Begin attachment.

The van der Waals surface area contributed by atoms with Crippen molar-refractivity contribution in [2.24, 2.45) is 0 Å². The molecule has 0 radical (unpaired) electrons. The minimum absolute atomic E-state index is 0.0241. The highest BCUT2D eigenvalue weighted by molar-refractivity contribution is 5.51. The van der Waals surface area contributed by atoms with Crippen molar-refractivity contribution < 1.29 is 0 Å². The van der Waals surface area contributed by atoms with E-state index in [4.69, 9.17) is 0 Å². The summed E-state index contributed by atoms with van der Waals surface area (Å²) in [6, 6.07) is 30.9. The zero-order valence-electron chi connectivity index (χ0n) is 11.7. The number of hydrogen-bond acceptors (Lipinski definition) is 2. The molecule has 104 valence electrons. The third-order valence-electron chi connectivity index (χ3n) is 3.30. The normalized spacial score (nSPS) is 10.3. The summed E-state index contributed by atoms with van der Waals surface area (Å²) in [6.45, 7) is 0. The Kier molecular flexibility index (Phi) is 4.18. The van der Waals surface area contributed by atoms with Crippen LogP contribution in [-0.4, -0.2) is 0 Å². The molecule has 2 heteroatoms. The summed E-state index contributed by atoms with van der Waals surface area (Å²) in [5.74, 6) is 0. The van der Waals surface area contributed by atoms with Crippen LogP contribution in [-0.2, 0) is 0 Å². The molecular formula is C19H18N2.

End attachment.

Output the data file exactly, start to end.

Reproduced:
The van der Waals surface area contributed by atoms with Crippen molar-refractivity contribution in [2.24, 2.45) is 0 Å². The molecule has 0 radical (unpaired) electrons. The minimum absolute atomic E-state index is 0.0241. The highest BCUT2D eigenvalue weighted by molar-refractivity contribution is 5.51. The van der Waals surface area contributed by atoms with Crippen molar-refractivity contribution < 1.29 is 0 Å². The van der Waals surface area contributed by atoms with E-state index in [4.69, 9.17) is 0 Å². The summed E-state index contributed by atoms with van der Waals surface area (Å²) in [6, 6.07) is 30.9. The zero-order valence-electron chi connectivity index (χ0n) is 11.7. The number of hydrogen-bond acceptors (Lipinski definition) is 2. The molecule has 104 valence electrons. The third-order valence-electron chi connectivity index (χ3n) is 3.30. The normalized spacial score (nSPS) is 10.3. The summed E-state index contributed by atoms with van der Waals surface area (Å²) in [6.45, 7) is 0. The Kier molecular flexibility index (Phi) is 4.18. The van der Waals surface area contributed by atoms with Crippen LogP contribution in [-0.4, -0.2) is 0 Å². The molecule has 2 heteroatoms. The summed E-state index contributed by atoms with van der Waals surface area (Å²) in [5.74, 6) is 0. The van der Waals surface area contributed by atoms with Crippen LogP contribution in [-0.2, 0) is 0 Å². The molecular formula is C19H18N2.